Far too often, the media focuses on negative events while positive news items take a back seat. That’s not the case here as this list covers only stories that inspire, amuse, and uplift. If weirdness is your thing, you can also check out the offbeat list.
This week is all about well-deserved recognition. A World War II spy receives a Congressional medal, a retiring mailman gets his dream holiday, and a 10-year-old crossing guard is rewarded for saving a life. There’s also the first photo of an albino panda and the official day of kindness in honor of Mr. Rogers.
The state of Pennsylvania celebrated its first annual day of kindness inspired by its most wholesome native, television personality Fred Rogers.
The presenter wrote, produced, and hosted a children’s TV program called Mister Rogers’ Neighborhood for over three decades. It was filmed in Pittsburgh. He cultivated a friendly and heartwarming persona that resonated with young and old alike. It made him a beloved public figure fondly remembered even now, 16 years after his death.
Last week, Pennsylvania commemorated Mister Rogers as Governor Tom Wolf declared May 23 to be “143 Day” where people honor the TV presenter by following his example. The name of the holiday comes from the “1-4-3” code which Mister Rogers used to say “I love you” based on the number of letters in each word. May 23 was chosen because it is the 143rd day of the year.
Many people took to social media to detail some of the nice things they did or witnessed to mark the occasion. Those in need of a little inspiration could use the state website and access a “kindness generator” which offered them randomized ideas of good deeds.
A neighborhood in Cobb County, Georgia, threw a retirement party for its beloved mailman to thank him for 35 years of service.
As Floyd Martin made his deliveries one final time, he noticed that many mailboxes were decorated with balloons, flowers, and kind words that showed appreciation for his affability and dedication. He had worked this route for decades and was known to carry treats for pets and children.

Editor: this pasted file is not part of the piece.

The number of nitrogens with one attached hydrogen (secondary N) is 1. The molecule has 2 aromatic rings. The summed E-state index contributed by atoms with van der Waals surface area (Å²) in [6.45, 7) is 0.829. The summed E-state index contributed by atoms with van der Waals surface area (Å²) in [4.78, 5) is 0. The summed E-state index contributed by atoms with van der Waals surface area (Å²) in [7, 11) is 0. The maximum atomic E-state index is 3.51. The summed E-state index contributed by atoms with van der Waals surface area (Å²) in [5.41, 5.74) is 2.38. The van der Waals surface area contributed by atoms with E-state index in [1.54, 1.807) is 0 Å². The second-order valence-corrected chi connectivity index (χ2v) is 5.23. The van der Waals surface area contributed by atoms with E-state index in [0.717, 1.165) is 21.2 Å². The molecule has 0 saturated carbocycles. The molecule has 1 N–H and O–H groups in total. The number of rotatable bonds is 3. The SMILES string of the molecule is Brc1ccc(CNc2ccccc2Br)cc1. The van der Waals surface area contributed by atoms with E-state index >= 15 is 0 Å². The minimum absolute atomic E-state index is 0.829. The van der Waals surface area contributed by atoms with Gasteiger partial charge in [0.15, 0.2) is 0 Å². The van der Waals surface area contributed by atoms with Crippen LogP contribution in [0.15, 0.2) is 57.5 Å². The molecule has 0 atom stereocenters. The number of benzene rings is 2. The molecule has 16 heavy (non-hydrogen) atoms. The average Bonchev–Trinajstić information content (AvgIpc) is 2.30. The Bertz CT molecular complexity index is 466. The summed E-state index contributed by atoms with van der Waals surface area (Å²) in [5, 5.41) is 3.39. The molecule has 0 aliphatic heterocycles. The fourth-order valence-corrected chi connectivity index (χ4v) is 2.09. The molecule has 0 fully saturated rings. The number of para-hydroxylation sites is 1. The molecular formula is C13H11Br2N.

In fact, he would always stop for a friendly chat with the people he encountered along the way. After Martin’s deliveries were done, there was a block party waiting for him in celebration of his retirement.
Besides the festivities, Martin’s neighbors also started an online fundraiser to send the postman on his dream vacation to Hawaii. It raised $33,000 in just four days, massively exceeding its goal of $5,000. Moreover, Delta Air Lines heard about his story and offered to take care of his flight to kick off his retirement in the best way possible.
One determined student would not let a pesky debilitating condition get in the way of her dreams. After six brain surgeries, Claudia Martinez is in her final year at UTHealth McGovern Medical School in Houston, Texas, and on track to graduate next year.
In 2012, Martinez began suffering from headaches and blackouts. A neurosurgeon gave her a shattering diagnosis. She had a rare condition called Chiari malformation. The back of her skull was not developed properly which caused brain tissue to extend into her spinal cord. She needed immediate brain surgery. Otherwise, she risked paralysis.
Five more surgeries followed the first one. After the last one in February 2017, Martinez suffered a stroke and had to relearn how to do even the most basic actions.
Despite her hardships, Martinez was determined to pursue her medical dream. She went through extensive rehab and used an exoskeleton for months to master walking again. Now she is set to graduate from med school and even hosts an annual charity walk to raise funds for Chiari malformation research.